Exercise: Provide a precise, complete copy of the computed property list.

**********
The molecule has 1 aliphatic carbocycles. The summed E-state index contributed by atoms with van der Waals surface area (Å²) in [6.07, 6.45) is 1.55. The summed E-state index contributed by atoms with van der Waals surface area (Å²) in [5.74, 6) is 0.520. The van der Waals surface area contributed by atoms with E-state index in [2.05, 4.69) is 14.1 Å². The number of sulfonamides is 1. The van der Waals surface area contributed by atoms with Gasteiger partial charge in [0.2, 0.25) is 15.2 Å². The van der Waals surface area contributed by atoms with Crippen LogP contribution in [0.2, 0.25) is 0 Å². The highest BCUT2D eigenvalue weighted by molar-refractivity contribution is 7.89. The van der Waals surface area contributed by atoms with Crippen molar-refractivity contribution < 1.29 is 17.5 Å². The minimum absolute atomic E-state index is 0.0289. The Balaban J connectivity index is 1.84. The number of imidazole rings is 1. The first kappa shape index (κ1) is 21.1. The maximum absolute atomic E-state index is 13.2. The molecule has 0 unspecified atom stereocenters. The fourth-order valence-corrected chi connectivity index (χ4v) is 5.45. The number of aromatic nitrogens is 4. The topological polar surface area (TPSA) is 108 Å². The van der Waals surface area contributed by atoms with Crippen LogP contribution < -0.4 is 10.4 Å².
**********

The molecule has 1 aliphatic carbocycles. The summed E-state index contributed by atoms with van der Waals surface area (Å²) in [6.07, 6.45) is 1.55. The summed E-state index contributed by atoms with van der Waals surface area (Å²) in [5.74, 6) is 0.520. The van der Waals surface area contributed by atoms with E-state index in [2.05, 4.69) is 14.1 Å². The number of sulfonamides is 1. The van der Waals surface area contributed by atoms with Gasteiger partial charge in [0.2, 0.25) is 15.2 Å². The van der Waals surface area contributed by atoms with Crippen LogP contribution in [0.2, 0.25) is 0 Å². The highest BCUT2D eigenvalue weighted by molar-refractivity contribution is 7.89. The van der Waals surface area contributed by atoms with Crippen molar-refractivity contribution < 1.29 is 17.5 Å². The minimum absolute atomic E-state index is 0.0289. The Balaban J connectivity index is 1.84. The number of imidazole rings is 1. The first kappa shape index (κ1) is 21.1. The maximum absolute atomic E-state index is 13.2. The molecule has 0 unspecified atom stereocenters. The fourth-order valence-corrected chi connectivity index (χ4v) is 5.45. The number of aromatic nitrogens is 4. The topological polar surface area (TPSA) is 108 Å². The van der Waals surface area contributed by atoms with Crippen LogP contribution < -0.4 is 10.4 Å².